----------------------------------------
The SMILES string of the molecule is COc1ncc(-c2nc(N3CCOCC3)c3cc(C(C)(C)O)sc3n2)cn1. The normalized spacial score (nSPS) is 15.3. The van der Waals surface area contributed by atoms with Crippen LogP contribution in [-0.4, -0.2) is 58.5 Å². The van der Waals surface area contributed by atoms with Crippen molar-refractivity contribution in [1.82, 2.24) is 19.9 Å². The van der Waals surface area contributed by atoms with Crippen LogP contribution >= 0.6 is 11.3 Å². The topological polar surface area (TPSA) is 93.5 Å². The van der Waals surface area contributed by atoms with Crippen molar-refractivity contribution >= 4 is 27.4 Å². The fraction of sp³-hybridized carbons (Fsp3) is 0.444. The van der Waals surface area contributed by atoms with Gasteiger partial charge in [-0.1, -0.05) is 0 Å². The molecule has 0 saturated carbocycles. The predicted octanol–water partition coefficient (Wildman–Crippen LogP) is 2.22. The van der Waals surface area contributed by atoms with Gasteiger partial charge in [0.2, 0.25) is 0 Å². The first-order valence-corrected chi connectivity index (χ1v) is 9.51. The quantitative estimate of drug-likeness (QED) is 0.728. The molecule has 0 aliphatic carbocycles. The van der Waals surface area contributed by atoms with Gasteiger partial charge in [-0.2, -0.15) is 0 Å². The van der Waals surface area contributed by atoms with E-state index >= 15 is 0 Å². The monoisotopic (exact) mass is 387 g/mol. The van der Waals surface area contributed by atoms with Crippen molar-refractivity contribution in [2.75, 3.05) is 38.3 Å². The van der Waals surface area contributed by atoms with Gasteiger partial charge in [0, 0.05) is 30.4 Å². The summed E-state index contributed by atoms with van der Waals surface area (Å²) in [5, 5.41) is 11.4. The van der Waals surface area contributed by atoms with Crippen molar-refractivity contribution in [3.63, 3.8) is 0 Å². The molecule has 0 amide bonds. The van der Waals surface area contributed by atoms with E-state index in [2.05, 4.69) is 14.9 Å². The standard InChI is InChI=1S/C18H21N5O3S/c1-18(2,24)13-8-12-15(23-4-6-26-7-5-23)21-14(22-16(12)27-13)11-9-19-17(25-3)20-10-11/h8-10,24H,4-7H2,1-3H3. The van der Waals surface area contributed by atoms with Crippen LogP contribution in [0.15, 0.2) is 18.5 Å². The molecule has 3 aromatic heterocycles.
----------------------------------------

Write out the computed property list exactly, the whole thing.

The SMILES string of the molecule is COc1ncc(-c2nc(N3CCOCC3)c3cc(C(C)(C)O)sc3n2)cn1. The normalized spacial score (nSPS) is 15.3. The van der Waals surface area contributed by atoms with Crippen LogP contribution in [-0.4, -0.2) is 58.5 Å². The van der Waals surface area contributed by atoms with Crippen molar-refractivity contribution in [1.82, 2.24) is 19.9 Å². The van der Waals surface area contributed by atoms with Crippen LogP contribution >= 0.6 is 11.3 Å². The topological polar surface area (TPSA) is 93.5 Å². The van der Waals surface area contributed by atoms with Crippen molar-refractivity contribution >= 4 is 27.4 Å². The fraction of sp³-hybridized carbons (Fsp3) is 0.444. The van der Waals surface area contributed by atoms with Gasteiger partial charge in [-0.1, -0.05) is 0 Å². The molecule has 0 saturated carbocycles. The predicted octanol–water partition coefficient (Wildman–Crippen LogP) is 2.22. The van der Waals surface area contributed by atoms with Gasteiger partial charge in [0.2, 0.25) is 0 Å². The first-order valence-corrected chi connectivity index (χ1v) is 9.51. The quantitative estimate of drug-likeness (QED) is 0.728. The molecule has 0 aliphatic carbocycles. The van der Waals surface area contributed by atoms with Gasteiger partial charge in [-0.2, -0.15) is 0 Å². The van der Waals surface area contributed by atoms with E-state index >= 15 is 0 Å². The monoisotopic (exact) mass is 387 g/mol. The van der Waals surface area contributed by atoms with Crippen molar-refractivity contribution in [2.75, 3.05) is 38.3 Å². The van der Waals surface area contributed by atoms with Gasteiger partial charge in [0, 0.05) is 30.4 Å². The summed E-state index contributed by atoms with van der Waals surface area (Å²) in [5, 5.41) is 11.4. The van der Waals surface area contributed by atoms with Crippen molar-refractivity contribution in [3.63, 3.8) is 0 Å². The molecule has 0 amide bonds. The van der Waals surface area contributed by atoms with E-state index in [2.05, 4.69) is 14.9 Å². The standard InChI is InChI=1S/C18H21N5O3S/c1-18(2,24)13-8-12-15(23-4-6-26-7-5-23)21-14(22-16(12)27-13)11-9-19-17(25-3)20-10-11/h8-10,24H,4-7H2,1-3H3. The van der Waals surface area contributed by atoms with Crippen LogP contribution in [0.15, 0.2) is 18.5 Å². The molecule has 3 aromatic heterocycles.